Officials discuss installation of cargo tracking systemNepali and Indian customs officials, transporters and traders on Tuesday discussed the installation of an electronic cargo tracking system (ECTS) on containers originating in Kolkata, India as the launch date for the pilot project approaches.
Nepali and Indian customs officials, transporters and traders on Tuesday discussed the installation of an electronic cargo tracking system (ECTS) on containers originating in Kolkata, India as the launch date for the pilot project approaches.
The ECTS, supported by the Asian Development Bank (ADB), is known as an effective anti-smuggling and anti-transit fraud system which increases revenue to the treasury.
The technology enables real-time tracking of cargo from the point of loading to the point of discharge. The system is also expected to bring efficient clearance processes at the border posts and decongest entry and exit points.
The ECTS uses satellite positioning systems, cellular communications, radio frequency identification and other web-based software to ensure the security of cargo.
It will be operated by a managed service provider, which will offer an integrated end-to-end system for transit facilitation through a web application covering the filing and processing of transit declarations as well as tracking.
“The use of the ECTS will ensure safe and secure transit, simplify border formalities, reduce transit time and transaction costs and improve shipment visibility,” said Manish Chandra, commissioner of Kolkata Customs.
“It will provide a tracking facility to customs officials which should help ensure cargo security, making it possible for them to extend higher levels of facilitation.”
In June 2017, India and Nepal signed a memorandum of intent to pilot the tracking system to ease transit of cargo by road and rail from Kolkata to four major customs points in Nepal: Kolkata-Birgunj via Raxaul, Kolkata-Sirsiya inland container depot via Raxaul, Kolkata-Biratnagar via Jogbani, and Kolkata-Bhairahawa via Sunauli.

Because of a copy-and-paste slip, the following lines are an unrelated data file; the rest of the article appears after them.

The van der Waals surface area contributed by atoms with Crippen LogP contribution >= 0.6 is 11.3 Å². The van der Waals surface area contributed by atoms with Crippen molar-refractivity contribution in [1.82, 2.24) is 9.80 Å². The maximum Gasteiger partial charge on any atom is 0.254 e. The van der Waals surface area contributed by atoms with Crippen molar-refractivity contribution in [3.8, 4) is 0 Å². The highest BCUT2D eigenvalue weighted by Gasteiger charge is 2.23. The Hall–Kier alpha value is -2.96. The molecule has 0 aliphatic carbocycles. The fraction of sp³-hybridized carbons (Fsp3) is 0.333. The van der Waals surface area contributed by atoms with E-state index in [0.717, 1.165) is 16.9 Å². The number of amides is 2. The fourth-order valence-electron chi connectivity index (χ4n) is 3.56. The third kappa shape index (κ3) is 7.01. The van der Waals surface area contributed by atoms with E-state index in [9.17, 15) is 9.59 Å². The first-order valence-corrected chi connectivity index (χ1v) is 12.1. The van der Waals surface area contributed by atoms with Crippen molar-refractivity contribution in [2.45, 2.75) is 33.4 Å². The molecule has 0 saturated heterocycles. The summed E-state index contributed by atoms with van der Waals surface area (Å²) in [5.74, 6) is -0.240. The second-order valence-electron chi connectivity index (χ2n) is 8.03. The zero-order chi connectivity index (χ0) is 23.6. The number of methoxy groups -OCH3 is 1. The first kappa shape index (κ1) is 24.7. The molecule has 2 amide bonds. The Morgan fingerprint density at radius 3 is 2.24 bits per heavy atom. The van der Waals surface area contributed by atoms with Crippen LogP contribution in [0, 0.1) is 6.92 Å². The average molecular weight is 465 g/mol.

Transport operators using the ECTS will enjoy simpler procedures and streamlined documentation.
“As a landlocked country, Nepal welcomes the introduction of the ECTS,” said Rabi Shanker Sainju, joint secretary of the Ministry of Commerce. “Our traders look forward to the increased reliability, efficiency and reduction in transit costs that it will bring.”
The ECTS is an important initiative under the South Asia Sub-Regional Economic Cooperation (Sasec) programme, which groups Bangladesh, Bhutan, India, Maldives, Myanmar, Nepal and Sri Lanka with the ADB as the secretariat.
Sasec is a projects-based partnership which aims to improve cross-border transport connectivity, promote energy trade and facilitate faster and less-costly trade among the participating countries.
Since Sasec’s establishment in 2001, participating countries have undertaken 49 projects in transport, energy, trade facilitation and information and communications technology worth almost $11 billion.
“The ECTS is a major tool to ease the movement of cargo within and across international borders,” said Ronald Butiong, director for regional cooperation of the ADB’s South Asia Department. “We expect it to be used along major corridors in the Sasec countries which will help boost intra-sub-regional trade.”